• Re:Sweet (Score:5, Insightful)

        by EvilRyry (1025309) on Wednesday August 06, 2008 @04:17PM (#24502191) Journal

        Something power6 derived anyways. Apple always wanted their chips with the Alitvec instructions which weren't part of any of the other power series. They also didn't want to pay a whole lot for these custom chips which they order in relatively small quantity. Its little wonder IBM didn't rush to get them new CPUs, they're probably happy Apple is just leaving them alone.

        • Re: (Score:2, Interesting)

          IBM's later chips have AltiVec, even though they have nothing to do with Apple anymore.

        • Re: (Score:3, Insightful)

          by davester666 (731373)

          Really? Small quantities? IBM is really selling so many supercomputers that they need to produce more than a million of these Power chips every year?

          More likely, the requirements that Apple wanted/needed for it's PowerPC chips were different enough from where IBM wanted for the Power chip line, and IBM/Apple couldn't come to a financial agreement to produce the PowerPC chips that Apple needed [as in, the combination of cost per chip/capabilities of chip/when chip would be available that Apple wanted and w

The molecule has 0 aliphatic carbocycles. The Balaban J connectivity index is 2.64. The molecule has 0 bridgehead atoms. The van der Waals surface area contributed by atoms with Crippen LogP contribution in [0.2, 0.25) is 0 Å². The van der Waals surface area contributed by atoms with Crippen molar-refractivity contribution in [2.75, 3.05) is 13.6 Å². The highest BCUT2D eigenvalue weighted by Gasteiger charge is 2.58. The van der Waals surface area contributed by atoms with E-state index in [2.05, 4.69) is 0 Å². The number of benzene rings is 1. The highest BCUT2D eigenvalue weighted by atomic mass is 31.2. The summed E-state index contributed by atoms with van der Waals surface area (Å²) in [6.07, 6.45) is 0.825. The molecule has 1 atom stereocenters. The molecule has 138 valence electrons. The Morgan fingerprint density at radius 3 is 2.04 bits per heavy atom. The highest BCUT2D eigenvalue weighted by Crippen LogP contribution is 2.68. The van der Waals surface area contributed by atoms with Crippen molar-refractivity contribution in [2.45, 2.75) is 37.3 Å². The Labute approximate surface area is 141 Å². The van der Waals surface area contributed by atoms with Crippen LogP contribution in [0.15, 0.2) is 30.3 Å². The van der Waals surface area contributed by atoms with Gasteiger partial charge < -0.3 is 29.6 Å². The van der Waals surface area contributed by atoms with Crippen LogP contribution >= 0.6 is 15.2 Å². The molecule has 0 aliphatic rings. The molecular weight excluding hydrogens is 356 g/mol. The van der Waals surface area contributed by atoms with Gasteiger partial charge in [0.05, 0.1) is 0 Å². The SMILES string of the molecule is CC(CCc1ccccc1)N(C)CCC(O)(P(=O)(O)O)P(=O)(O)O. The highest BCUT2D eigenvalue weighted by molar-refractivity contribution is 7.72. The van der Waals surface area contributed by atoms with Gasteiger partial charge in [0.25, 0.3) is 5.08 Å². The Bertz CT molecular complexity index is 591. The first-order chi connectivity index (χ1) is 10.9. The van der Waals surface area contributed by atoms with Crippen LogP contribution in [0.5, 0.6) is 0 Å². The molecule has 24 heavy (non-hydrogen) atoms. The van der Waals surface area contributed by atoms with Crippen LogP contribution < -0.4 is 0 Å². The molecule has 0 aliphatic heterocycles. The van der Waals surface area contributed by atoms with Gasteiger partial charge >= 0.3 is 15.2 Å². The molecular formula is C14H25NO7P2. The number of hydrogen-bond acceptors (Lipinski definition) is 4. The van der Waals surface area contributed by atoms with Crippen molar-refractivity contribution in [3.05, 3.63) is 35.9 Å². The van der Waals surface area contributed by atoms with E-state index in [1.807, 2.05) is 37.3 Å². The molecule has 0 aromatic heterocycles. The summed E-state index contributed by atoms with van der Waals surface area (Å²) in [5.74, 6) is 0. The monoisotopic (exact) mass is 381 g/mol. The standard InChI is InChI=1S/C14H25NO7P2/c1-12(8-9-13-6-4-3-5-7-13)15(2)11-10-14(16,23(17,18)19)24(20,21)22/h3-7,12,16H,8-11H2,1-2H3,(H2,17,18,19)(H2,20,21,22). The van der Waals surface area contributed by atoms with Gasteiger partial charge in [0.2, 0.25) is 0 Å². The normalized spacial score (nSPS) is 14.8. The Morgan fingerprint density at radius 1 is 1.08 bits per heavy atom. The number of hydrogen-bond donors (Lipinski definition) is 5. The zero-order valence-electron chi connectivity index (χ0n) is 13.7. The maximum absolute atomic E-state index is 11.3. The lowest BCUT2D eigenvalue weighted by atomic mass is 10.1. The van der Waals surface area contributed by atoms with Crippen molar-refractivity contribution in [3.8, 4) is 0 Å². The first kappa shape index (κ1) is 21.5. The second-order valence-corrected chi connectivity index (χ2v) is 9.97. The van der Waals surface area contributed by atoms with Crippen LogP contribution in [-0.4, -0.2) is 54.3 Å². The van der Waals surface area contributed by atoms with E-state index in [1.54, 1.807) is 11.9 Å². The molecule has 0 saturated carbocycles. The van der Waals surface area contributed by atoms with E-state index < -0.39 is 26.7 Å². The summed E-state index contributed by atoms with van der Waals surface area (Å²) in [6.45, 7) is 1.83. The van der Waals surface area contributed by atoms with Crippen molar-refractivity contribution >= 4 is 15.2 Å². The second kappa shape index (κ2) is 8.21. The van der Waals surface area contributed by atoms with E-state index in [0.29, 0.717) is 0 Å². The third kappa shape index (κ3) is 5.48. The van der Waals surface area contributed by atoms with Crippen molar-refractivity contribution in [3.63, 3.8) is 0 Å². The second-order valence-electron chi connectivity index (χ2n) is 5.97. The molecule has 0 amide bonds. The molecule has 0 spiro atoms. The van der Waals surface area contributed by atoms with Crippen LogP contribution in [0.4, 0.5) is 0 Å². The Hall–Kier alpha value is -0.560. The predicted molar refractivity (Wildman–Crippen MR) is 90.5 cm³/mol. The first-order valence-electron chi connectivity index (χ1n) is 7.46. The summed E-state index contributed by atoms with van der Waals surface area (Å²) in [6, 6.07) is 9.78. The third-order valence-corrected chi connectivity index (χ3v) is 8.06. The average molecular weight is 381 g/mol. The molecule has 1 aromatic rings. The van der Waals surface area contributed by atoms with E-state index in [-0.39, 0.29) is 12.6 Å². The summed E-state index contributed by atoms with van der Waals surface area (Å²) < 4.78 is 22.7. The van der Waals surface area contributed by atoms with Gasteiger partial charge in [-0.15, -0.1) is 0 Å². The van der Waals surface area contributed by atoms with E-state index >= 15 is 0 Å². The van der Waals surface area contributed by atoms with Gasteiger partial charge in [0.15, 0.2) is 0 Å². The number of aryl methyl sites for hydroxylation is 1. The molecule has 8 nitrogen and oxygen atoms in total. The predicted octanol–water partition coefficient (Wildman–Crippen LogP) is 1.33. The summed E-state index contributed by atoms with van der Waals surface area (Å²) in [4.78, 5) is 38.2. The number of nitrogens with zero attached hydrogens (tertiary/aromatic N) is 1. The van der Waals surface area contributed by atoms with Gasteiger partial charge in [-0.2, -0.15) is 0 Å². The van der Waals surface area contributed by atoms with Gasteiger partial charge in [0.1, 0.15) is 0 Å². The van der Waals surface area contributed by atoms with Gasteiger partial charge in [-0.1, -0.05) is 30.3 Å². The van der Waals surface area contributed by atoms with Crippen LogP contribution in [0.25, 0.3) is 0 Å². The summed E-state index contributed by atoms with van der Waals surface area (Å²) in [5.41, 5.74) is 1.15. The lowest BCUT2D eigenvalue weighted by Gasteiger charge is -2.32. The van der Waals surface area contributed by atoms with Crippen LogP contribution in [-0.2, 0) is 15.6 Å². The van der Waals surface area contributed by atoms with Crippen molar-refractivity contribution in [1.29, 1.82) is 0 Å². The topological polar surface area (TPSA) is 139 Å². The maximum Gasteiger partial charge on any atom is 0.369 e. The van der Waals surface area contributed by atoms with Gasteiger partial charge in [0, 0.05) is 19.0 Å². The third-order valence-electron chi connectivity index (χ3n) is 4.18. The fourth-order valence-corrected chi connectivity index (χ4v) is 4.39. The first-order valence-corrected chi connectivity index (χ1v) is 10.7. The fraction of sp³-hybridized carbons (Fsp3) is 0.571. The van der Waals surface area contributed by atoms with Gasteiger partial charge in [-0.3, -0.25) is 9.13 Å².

• Re: (Score:3, Interesting)

            by Anpheus (908711)

            If each supercomputer contains a hundred thousand CPUs, they only need to sell TEN supercomputers.

            If each mainframe contains a hundred CPUs, they only need to sell ten thousand mainframes.

            See, those are quantities that help make sense of this. A Blue Gene/P installation can use up to nearly 900,000 processors alone.

            So yes, IBM probably does ship more CPUs than Apple does. IBM doesn't just fabricate and sell Power chips either, so I'd say there's probably a pretty wide margin.

            • by tyrione (134248)
              Keep thinking that when Apple surpasses 10 Million Intel packaged systems or greater by mid 2009, year over year.
              • Re: (Score:3, Interesting)

                by Anpheus (908711)

                There's an IBM chip in every one of the three major consoles, which have sold around 50 million units in 2 years.